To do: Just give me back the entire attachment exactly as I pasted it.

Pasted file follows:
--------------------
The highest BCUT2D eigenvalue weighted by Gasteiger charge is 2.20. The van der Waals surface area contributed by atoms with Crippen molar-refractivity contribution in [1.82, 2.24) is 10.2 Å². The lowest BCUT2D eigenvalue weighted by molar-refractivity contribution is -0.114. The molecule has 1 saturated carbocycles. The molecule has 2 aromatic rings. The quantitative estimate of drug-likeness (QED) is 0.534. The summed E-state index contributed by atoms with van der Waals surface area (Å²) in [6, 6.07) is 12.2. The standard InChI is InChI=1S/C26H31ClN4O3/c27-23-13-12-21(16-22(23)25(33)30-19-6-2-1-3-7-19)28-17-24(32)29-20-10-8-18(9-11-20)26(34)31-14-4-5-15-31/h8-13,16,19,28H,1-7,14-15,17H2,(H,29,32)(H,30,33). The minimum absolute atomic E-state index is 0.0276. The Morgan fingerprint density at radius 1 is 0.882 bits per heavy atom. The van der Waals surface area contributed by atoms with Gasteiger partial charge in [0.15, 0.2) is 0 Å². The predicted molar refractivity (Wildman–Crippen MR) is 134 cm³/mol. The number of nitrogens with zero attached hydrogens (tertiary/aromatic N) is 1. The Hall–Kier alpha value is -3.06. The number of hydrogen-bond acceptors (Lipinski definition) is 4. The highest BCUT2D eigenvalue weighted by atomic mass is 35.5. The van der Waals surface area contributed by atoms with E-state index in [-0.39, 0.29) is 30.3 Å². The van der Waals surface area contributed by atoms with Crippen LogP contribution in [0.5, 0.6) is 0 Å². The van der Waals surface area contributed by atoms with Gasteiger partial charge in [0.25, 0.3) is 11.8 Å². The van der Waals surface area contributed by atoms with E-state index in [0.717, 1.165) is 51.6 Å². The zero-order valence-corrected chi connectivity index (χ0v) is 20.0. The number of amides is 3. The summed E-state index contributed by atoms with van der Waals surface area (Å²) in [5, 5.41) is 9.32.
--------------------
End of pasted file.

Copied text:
The highest BCUT2D eigenvalue weighted by Gasteiger charge is 2.20. The van der Waals surface area contributed by atoms with Crippen molar-refractivity contribution in [1.82, 2.24) is 10.2 Å². The lowest BCUT2D eigenvalue weighted by molar-refractivity contribution is -0.114. The molecule has 1 saturated carbocycles. The molecule has 2 aromatic rings. The quantitative estimate of drug-likeness (QED) is 0.534. The summed E-state index contributed by atoms with van der Waals surface area (Å²) in [6, 6.07) is 12.2. The standard InChI is InChI=1S/C26H31ClN4O3/c27-23-13-12-21(16-22(23)25(33)30-19-6-2-1-3-7-19)28-17-24(32)29-20-10-8-18(9-11-20)26(34)31-14-4-5-15-31/h8-13,16,19,28H,1-7,14-15,17H2,(H,29,32)(H,30,33). The minimum absolute atomic E-state index is 0.0276. The Morgan fingerprint density at radius 1 is 0.882 bits per heavy atom. The van der Waals surface area contributed by atoms with Gasteiger partial charge in [0.15, 0.2) is 0 Å². The predicted molar refractivity (Wildman–Crippen MR) is 134 cm³/mol. The number of nitrogens with zero attached hydrogens (tertiary/aromatic N) is 1. The Hall–Kier alpha value is -3.06. The number of hydrogen-bond acceptors (Lipinski definition) is 4. The highest BCUT2D eigenvalue weighted by atomic mass is 35.5. The van der Waals surface area contributed by atoms with E-state index in [-0.39, 0.29) is 30.3 Å². The van der Waals surface area contributed by atoms with Crippen LogP contribution in [0.5, 0.6) is 0 Å². The van der Waals surface area contributed by atoms with Gasteiger partial charge in [0.25, 0.3) is 11.8 Å². The van der Waals surface area contributed by atoms with E-state index in [0.717, 1.165) is 51.6 Å². The zero-order valence-corrected chi connectivity index (χ0v) is 20.0. The number of amides is 3. The summed E-state index contributed by atoms with van der Waals surface area (Å²) in [5, 5.41) is 9.32.